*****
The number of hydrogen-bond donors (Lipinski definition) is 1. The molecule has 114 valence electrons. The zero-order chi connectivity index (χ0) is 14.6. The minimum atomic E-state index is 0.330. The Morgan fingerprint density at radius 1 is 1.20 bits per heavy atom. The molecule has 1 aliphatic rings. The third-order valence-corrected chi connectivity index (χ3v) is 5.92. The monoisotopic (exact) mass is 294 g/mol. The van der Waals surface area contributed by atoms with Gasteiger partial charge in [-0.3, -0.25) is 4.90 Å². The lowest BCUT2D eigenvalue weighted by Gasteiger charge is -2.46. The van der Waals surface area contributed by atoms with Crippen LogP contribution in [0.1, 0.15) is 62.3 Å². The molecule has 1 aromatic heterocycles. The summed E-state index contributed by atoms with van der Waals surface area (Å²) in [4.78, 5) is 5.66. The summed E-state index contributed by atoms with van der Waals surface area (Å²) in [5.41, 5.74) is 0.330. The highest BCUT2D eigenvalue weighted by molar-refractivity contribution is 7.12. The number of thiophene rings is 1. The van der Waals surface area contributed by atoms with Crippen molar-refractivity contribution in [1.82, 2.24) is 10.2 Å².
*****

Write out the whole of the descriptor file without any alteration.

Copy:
The number of hydrogen-bond donors (Lipinski definition) is 1. The molecule has 114 valence electrons. The zero-order chi connectivity index (χ0) is 14.6. The minimum atomic E-state index is 0.330. The Morgan fingerprint density at radius 1 is 1.20 bits per heavy atom. The molecule has 1 aliphatic rings. The third-order valence-corrected chi connectivity index (χ3v) is 5.92. The monoisotopic (exact) mass is 294 g/mol. The van der Waals surface area contributed by atoms with Gasteiger partial charge in [-0.3, -0.25) is 4.90 Å². The lowest BCUT2D eigenvalue weighted by Gasteiger charge is -2.46. The van der Waals surface area contributed by atoms with Crippen LogP contribution in [0.1, 0.15) is 62.3 Å². The molecule has 1 aromatic heterocycles. The summed E-state index contributed by atoms with van der Waals surface area (Å²) in [4.78, 5) is 5.66. The summed E-state index contributed by atoms with van der Waals surface area (Å²) in [5.41, 5.74) is 0.330. The highest BCUT2D eigenvalue weighted by molar-refractivity contribution is 7.12. The number of thiophene rings is 1. The van der Waals surface area contributed by atoms with Crippen molar-refractivity contribution in [1.82, 2.24) is 10.2 Å².